How about this checkerboard seating for a living room couch?
Protecting the seat only, it’s a happy harmony of slipcover and quilt. And that’s a good place on the sofa-coverings spectrum. Every fitted slipcover I’ve ever attempted looked sloppy and rumpled even before a movie and popcorn night. And the alternative, a precision perfect quilt, seemed work too fine to be parking my tush on.
Dark colours on this quilted couch pad contrast with the light tan sofa fabric. A simple nine-patch design is created with two red tones and two grey tones. Randomly alternated and yarn-tufted, the result is an overall vintage look.
Previously, coverlets folded in half were too short at the ends and too wide to the back. Now my red and black cover is custom fit from armrests to cushioned back. Blocks are seven inches square. There are three rows of ten across, for a total of 30 squares.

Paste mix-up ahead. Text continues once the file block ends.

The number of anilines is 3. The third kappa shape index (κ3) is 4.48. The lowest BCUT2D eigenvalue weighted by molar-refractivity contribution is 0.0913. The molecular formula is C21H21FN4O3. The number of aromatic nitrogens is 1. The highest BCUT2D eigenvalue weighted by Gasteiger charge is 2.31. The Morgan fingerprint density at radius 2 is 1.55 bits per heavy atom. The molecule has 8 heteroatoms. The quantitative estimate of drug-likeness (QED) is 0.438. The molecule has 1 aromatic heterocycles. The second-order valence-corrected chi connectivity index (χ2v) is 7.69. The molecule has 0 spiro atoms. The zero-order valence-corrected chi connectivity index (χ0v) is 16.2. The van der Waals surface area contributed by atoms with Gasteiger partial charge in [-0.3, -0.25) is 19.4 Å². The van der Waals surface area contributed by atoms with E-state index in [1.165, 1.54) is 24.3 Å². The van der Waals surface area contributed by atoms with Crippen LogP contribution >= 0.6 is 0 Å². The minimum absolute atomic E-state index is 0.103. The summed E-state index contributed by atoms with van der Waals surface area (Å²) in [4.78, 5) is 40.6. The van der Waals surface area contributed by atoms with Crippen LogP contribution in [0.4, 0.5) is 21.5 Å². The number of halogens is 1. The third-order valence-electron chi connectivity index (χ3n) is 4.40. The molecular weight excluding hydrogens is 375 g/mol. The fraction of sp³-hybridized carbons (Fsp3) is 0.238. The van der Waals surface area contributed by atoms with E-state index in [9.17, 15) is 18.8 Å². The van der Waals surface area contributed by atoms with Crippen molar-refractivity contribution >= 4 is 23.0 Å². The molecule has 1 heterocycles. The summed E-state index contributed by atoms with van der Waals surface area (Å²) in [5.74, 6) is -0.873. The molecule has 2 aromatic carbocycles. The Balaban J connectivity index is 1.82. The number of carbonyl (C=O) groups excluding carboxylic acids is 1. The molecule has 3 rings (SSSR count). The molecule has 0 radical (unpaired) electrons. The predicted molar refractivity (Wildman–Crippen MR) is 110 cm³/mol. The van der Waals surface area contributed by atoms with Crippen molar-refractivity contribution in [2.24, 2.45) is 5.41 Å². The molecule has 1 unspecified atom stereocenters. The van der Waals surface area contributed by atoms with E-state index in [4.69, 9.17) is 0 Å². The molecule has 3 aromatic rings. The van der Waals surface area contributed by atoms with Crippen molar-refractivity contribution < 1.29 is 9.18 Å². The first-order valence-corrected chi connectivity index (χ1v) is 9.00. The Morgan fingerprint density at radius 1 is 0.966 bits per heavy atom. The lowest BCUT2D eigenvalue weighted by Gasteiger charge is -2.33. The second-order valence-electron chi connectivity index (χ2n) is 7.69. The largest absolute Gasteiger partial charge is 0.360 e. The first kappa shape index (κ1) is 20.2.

Stacking order: First the backing is taped flat on a large table. Next, the batting is laid down. (Here I’ve used two layers to add loft). Then, the assembled patchwork is placed on top. The bundle is machine sewn all around the edge.
Before you stack, mark the exact centre of the backing on all four sides. Do the same on the pieced top. When you prepare to sandwich the layers, be sure to line the marks up perfectly.
Here the layers have been basted in a sunburst pattern to keep everything taut and flat. I believe the same success could be achieved with curved safety pins available at most good quilting stores. The centre of each of the 30 blocks is tufted with yarn.
The batting is trimmed 3/8″ to the machined stitch line, and the excess backing (roughly 4 inches all around) is ready to be folded to the front for a mock blanket edging.
Amount fabric required for three seat couch coverlet:
Do choose fabrics that will wash well. No need to pre-wash the batting.
Backing: 2.2 metres of black broadcloth or similar from a 45″ bolt
Pieced top = 30 squares: 2 metres total
1/2 metre each: dark grey, black, deep red, red with small pattern.
And black yarn for tufting.
Always have a certified nap professional test your quilted sofa slipcover when finished. (I use a standard housecat.)